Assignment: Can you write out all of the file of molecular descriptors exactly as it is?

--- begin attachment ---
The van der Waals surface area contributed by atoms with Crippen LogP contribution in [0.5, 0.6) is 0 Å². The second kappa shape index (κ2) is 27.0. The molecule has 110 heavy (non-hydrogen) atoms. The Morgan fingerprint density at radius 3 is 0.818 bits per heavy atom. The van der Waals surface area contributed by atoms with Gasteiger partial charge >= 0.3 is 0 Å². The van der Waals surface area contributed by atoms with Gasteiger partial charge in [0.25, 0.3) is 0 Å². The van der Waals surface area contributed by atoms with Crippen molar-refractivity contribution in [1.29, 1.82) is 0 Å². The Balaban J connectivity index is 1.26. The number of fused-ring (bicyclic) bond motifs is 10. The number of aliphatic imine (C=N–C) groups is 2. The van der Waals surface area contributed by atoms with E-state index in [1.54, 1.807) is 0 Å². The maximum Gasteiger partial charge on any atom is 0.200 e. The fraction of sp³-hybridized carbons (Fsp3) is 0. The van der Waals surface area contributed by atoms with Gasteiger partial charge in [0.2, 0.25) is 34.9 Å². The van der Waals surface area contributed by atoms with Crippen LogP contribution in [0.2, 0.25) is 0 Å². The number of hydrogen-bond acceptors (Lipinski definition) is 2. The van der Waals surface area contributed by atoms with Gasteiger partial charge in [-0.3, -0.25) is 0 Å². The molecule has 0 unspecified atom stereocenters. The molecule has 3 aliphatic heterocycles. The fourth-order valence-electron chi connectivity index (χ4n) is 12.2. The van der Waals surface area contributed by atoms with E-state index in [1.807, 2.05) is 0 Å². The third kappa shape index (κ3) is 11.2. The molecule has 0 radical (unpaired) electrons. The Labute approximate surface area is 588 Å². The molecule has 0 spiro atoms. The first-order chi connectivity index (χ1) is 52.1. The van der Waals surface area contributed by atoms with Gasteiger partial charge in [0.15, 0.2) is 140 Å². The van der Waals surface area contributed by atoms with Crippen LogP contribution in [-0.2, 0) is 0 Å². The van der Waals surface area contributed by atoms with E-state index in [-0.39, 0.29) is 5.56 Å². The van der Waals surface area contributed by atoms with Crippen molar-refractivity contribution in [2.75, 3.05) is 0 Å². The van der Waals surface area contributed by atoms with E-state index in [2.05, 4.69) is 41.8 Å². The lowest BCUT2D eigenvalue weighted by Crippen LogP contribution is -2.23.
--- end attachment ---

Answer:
The van der Waals surface area contributed by atoms with Crippen LogP contribution in [0.5, 0.6) is 0 Å². The second kappa shape index (κ2) is 27.0. The molecule has 110 heavy (non-hydrogen) atoms. The Morgan fingerprint density at radius 3 is 0.818 bits per heavy atom. The van der Waals surface area contributed by atoms with Gasteiger partial charge >= 0.3 is 0 Å². The van der Waals surface area contributed by atoms with Gasteiger partial charge in [0.25, 0.3) is 0 Å². The van der Waals surface area contributed by atoms with Crippen molar-refractivity contribution in [1.29, 1.82) is 0 Å². The Balaban J connectivity index is 1.26. The number of fused-ring (bicyclic) bond motifs is 10. The number of aliphatic imine (C=N–C) groups is 2. The van der Waals surface area contributed by atoms with E-state index in [1.54, 1.807) is 0 Å². The maximum Gasteiger partial charge on any atom is 0.200 e. The fraction of sp³-hybridized carbons (Fsp3) is 0. The van der Waals surface area contributed by atoms with Gasteiger partial charge in [0.2, 0.25) is 34.9 Å². The van der Waals surface area contributed by atoms with Crippen LogP contribution in [0.2, 0.25) is 0 Å². The number of hydrogen-bond acceptors (Lipinski definition) is 2. The van der Waals surface area contributed by atoms with Gasteiger partial charge in [-0.3, -0.25) is 0 Å². The molecule has 0 unspecified atom stereocenters. The molecule has 3 aliphatic heterocycles. The fourth-order valence-electron chi connectivity index (χ4n) is 12.2. The van der Waals surface area contributed by atoms with E-state index in [1.807, 2.05) is 0 Å². The third kappa shape index (κ3) is 11.2. The molecule has 0 radical (unpaired) electrons. The Labute approximate surface area is 588 Å². The molecule has 0 spiro atoms. The first-order chi connectivity index (χ1) is 52.1. The van der Waals surface area contributed by atoms with Gasteiger partial charge in [0.15, 0.2) is 140 Å². The van der Waals surface area contributed by atoms with Crippen LogP contribution in [-0.2, 0) is 0 Å². The van der Waals surface area contributed by atoms with E-state index in [-0.39, 0.29) is 5.56 Å². The van der Waals surface area contributed by atoms with Crippen molar-refractivity contribution in [2.75, 3.05) is 0 Å². The van der Waals surface area contributed by atoms with E-state index in [2.05, 4.69) is 41.8 Å². The lowest BCUT2D eigenvalue weighted by Crippen LogP contribution is -2.23.